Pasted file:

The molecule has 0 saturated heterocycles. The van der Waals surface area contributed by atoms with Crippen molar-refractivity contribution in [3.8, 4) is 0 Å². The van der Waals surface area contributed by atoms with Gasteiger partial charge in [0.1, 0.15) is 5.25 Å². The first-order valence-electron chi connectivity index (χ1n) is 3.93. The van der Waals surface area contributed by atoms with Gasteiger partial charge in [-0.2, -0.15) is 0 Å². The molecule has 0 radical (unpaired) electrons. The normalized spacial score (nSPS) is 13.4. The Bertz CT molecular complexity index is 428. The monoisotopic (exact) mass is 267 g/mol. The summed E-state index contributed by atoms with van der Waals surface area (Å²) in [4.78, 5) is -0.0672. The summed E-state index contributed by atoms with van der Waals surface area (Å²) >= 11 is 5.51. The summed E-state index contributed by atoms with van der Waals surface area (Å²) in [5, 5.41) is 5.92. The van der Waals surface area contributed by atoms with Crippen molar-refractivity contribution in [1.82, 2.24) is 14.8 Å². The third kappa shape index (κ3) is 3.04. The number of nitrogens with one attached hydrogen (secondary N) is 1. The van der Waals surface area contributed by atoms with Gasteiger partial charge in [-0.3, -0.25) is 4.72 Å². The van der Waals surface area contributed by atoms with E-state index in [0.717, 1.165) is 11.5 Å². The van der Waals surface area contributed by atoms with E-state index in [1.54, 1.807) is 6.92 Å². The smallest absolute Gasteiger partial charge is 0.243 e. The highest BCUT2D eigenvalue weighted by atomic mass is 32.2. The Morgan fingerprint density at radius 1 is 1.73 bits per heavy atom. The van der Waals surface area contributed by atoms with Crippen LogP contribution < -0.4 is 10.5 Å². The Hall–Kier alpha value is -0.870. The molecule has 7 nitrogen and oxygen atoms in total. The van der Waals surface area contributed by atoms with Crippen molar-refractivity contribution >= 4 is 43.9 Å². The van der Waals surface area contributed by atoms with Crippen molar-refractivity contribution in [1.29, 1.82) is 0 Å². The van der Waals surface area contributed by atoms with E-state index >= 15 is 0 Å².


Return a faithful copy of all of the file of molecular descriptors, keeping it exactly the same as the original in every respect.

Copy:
The molecule has 0 saturated heterocycles. The van der Waals surface area contributed by atoms with Crippen molar-refractivity contribution in [3.8, 4) is 0 Å². The van der Waals surface area contributed by atoms with Gasteiger partial charge in [0.1, 0.15) is 5.25 Å². The first-order valence-electron chi connectivity index (χ1n) is 3.93. The van der Waals surface area contributed by atoms with Gasteiger partial charge in [-0.2, -0.15) is 0 Å². The molecule has 0 radical (unpaired) electrons. The normalized spacial score (nSPS) is 13.4. The Bertz CT molecular complexity index is 428. The monoisotopic (exact) mass is 267 g/mol. The summed E-state index contributed by atoms with van der Waals surface area (Å²) in [4.78, 5) is -0.0672. The summed E-state index contributed by atoms with van der Waals surface area (Å²) >= 11 is 5.51. The summed E-state index contributed by atoms with van der Waals surface area (Å²) in [5, 5.41) is 5.92. The van der Waals surface area contributed by atoms with Crippen molar-refractivity contribution in [1.82, 2.24) is 14.8 Å². The third kappa shape index (κ3) is 3.04. The number of nitrogens with one attached hydrogen (secondary N) is 1. The van der Waals surface area contributed by atoms with Gasteiger partial charge in [-0.3, -0.25) is 4.72 Å². The van der Waals surface area contributed by atoms with E-state index in [0.717, 1.165) is 11.5 Å². The van der Waals surface area contributed by atoms with E-state index in [1.54, 1.807) is 6.92 Å². The smallest absolute Gasteiger partial charge is 0.243 e. The highest BCUT2D eigenvalue weighted by atomic mass is 32.2. The Morgan fingerprint density at radius 1 is 1.73 bits per heavy atom. The van der Waals surface area contributed by atoms with Crippen LogP contribution < -0.4 is 10.5 Å². The Hall–Kier alpha value is -0.870. The molecule has 7 nitrogen and oxygen atoms in total. The van der Waals surface area contributed by atoms with Crippen molar-refractivity contribution >= 4 is 43.9 Å². The van der Waals surface area contributed by atoms with Crippen molar-refractivity contribution in [1.29, 1.82) is 0 Å². The van der Waals surface area contributed by atoms with E-state index >= 15 is 0 Å².